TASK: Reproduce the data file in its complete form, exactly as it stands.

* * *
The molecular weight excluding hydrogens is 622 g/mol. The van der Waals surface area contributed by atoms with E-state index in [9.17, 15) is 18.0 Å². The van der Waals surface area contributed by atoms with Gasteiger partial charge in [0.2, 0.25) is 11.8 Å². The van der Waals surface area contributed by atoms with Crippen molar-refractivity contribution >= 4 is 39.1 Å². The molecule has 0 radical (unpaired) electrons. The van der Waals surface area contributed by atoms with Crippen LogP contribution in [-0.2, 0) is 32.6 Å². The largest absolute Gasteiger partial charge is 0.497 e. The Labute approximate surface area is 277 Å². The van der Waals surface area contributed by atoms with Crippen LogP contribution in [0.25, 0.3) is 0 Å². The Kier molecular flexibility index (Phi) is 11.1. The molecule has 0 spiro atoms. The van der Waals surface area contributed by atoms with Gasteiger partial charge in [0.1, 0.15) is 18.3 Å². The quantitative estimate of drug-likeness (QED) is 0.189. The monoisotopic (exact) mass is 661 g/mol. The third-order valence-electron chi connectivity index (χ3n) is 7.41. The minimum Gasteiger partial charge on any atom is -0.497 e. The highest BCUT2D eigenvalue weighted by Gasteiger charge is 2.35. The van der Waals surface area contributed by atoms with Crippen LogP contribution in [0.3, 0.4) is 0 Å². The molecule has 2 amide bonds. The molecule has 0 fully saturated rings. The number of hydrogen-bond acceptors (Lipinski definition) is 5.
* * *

The molecular weight excluding hydrogens is 622 g/mol. The van der Waals surface area contributed by atoms with E-state index in [9.17, 15) is 18.0 Å². The van der Waals surface area contributed by atoms with Gasteiger partial charge in [0.2, 0.25) is 11.8 Å². The van der Waals surface area contributed by atoms with Crippen molar-refractivity contribution >= 4 is 39.1 Å². The molecule has 0 radical (unpaired) electrons. The van der Waals surface area contributed by atoms with Crippen LogP contribution in [-0.2, 0) is 32.6 Å². The largest absolute Gasteiger partial charge is 0.497 e. The Labute approximate surface area is 277 Å². The van der Waals surface area contributed by atoms with Crippen LogP contribution in [0.25, 0.3) is 0 Å². The Kier molecular flexibility index (Phi) is 11.1. The molecule has 0 spiro atoms. The van der Waals surface area contributed by atoms with Gasteiger partial charge in [0.1, 0.15) is 18.3 Å². The quantitative estimate of drug-likeness (QED) is 0.189. The monoisotopic (exact) mass is 661 g/mol. The third-order valence-electron chi connectivity index (χ3n) is 7.41. The minimum Gasteiger partial charge on any atom is -0.497 e. The highest BCUT2D eigenvalue weighted by Gasteiger charge is 2.35. The van der Waals surface area contributed by atoms with Crippen LogP contribution in [0.3, 0.4) is 0 Å². The molecule has 2 amide bonds. The molecule has 0 fully saturated rings. The number of hydrogen-bond acceptors (Lipinski definition) is 5.